"Greed is what attracts investors," says Debuck. "Greed, with five exclamation marks," jokes Cornez. "Exaggerated claims cause some people to mask their own traditional safeguards," he adds. But the frauds seem to have a magnetic effect upon those with a gambling-like addiction. Cornez says that "they go after people who are looking for a pot of gold; risk-takers. I have heard of people who lost hundreds of thousands of dollars and they still were going to try it again. I also know someone who is convinced that they exist and time after time he tells me 'this is the one'."
Jones has harsher words: "It is greed and sheer stupidity. Criminals tell them they are going to make a lot of money and some investors stupidly believe that they are smarter than everyone else and have found a way others have not. But those who are targeted often know little about finances.
The criminals tend to go after people with good ideas who are desperate for financing. It may be someone who wants to build a hotel in Mexico or a resort in Antigua, people with good management skills but who know nothing about finance. And they are lured into paying an advance."
The newest targets
Cornez and DeBuck say that institutions are a new target for this lucrative fraud. As Cornez explained to Offshore Finance Canada, "bank debenture scam artists are going after organizations now. They go after pension funds." He recently met a lawyer from Nebraska who had a client marketing a similar idea to retirement funds and other institutions. "I wonder whether the lawyer was being naive, whether he thought it was legitimate or not."
On July 28 of this year, the SEC announced that it had filed a civil action against Alamin Financial Resources, Inc. The company allegedly attempted to sell a prime bank trading program to 23 US municipalities in violation of the securities registration and anti-fraud provisions of the Securities Act.
In the defendants' scheme, profits earned from the trading program would fund municipal projects. The municipalities were to deposit liquid assets into a trust to be administered by the defendants who would invest the assets in the program backed by the International Monetary Fund. Returns as high as 130% per month were allegedly flaunted -- without risk of loss.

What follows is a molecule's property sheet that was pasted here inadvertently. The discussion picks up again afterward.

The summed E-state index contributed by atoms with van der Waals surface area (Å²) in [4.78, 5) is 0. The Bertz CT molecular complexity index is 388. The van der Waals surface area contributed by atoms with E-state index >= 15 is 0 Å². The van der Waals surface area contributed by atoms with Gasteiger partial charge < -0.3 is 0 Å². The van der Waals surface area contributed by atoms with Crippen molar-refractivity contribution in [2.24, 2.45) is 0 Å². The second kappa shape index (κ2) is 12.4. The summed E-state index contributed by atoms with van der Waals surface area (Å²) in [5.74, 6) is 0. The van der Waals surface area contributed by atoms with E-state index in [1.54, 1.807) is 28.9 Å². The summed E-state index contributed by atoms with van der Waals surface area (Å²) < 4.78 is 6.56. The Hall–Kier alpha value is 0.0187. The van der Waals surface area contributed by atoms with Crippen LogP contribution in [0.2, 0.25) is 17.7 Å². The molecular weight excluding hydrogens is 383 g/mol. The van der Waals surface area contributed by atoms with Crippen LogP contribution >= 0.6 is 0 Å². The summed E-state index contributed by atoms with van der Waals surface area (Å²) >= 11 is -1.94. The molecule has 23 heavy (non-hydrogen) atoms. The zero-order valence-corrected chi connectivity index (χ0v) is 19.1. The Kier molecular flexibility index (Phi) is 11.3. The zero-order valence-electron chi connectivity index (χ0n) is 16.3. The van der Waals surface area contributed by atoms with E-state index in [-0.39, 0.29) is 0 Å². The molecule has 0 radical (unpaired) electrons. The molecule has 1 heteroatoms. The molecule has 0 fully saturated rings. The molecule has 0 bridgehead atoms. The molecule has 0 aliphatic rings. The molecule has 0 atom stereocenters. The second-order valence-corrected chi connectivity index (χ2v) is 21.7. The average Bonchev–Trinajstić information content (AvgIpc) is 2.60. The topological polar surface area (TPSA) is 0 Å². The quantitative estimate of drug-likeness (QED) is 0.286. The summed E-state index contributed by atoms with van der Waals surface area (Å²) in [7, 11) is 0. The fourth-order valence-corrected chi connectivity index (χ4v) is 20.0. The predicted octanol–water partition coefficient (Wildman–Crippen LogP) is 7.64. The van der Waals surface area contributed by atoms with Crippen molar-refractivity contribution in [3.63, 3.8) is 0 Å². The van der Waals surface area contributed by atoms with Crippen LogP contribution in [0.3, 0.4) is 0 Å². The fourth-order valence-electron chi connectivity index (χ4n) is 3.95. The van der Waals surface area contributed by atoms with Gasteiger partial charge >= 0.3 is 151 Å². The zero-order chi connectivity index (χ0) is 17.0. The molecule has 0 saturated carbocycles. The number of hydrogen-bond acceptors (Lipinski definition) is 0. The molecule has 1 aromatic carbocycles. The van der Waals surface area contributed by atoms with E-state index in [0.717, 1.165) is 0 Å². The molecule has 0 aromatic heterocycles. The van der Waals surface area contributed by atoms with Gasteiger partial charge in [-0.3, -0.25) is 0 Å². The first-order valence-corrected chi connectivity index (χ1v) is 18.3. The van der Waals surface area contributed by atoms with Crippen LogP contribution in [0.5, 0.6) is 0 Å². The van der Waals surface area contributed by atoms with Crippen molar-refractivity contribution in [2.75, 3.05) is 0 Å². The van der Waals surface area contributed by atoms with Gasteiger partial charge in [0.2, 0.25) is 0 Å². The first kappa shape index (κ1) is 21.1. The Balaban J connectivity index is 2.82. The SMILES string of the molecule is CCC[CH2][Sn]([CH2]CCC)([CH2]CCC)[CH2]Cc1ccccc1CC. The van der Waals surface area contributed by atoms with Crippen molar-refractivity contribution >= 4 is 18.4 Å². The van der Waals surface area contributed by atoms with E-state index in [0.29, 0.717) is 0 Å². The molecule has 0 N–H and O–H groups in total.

Rule of thumb: follow your better instincts
Agencies such as the FBI, the SEC, the ICC and the Comptroller of the Currency say that any scheme that claims to yield more than 20% a year should ring alarm bells. As the saying goes: "If it appears too good to be true, it probably is," says DeBuck.
"The problem is not more prevalent offshore than it is anywhere else. Fraudsters may be attracted to setting up offshore, thinking that there is no regulation," says Jones. Nonetheless, offshore accounts are often part of fraudulent scenarios.
Cornez says that there is no hotbed for bank debentures. No jurisdiction is being focused on: "but I know of someone who forms offshore companies and, a few years ago, he was very busy with countless new companies formed by people who laid out a lot of money in such scams. The wealth was lost and investors never repatriated their money. Sometimes people sue and get their principal back after a year or so and they are happy. But meanwhile, the perpetrator of the scam has an interest-free loan to invest in the stock market."
DeBuck does believe that offshore centres attract these schemes: "There are no regulations, and the emphasis on confidentiality encourages fraud."
Who watches the watchers?
Last May, the Royal Canadian Mounted Police warned that the Internet has become a new fertile ground for con artists. Anyone interested in debentures can find sites warning them against such schemes. Some sites were constructed by governmental and international agencies, others by individuals. But the good-hearted, seeking to warn the apprentice investor, seem to inadvertently market the fraud.
Message boards and forums are full of the aforementioned "Holy Grail" finders who have made gargantuan profits from similar schemes. Some go on to describe in detail certain schemes that may sound good to the inexperienced investor. The problem lies in the fact that in the market-place of ideas that is the Internet, site managers do not necessarily feel the obligation to offer perspective on and criticism of schemes with a new twist, truly helping the investor to "beware."
Written by Chantal Chevalier, a staff researcher and contributing editor to Offshore Finance Canada.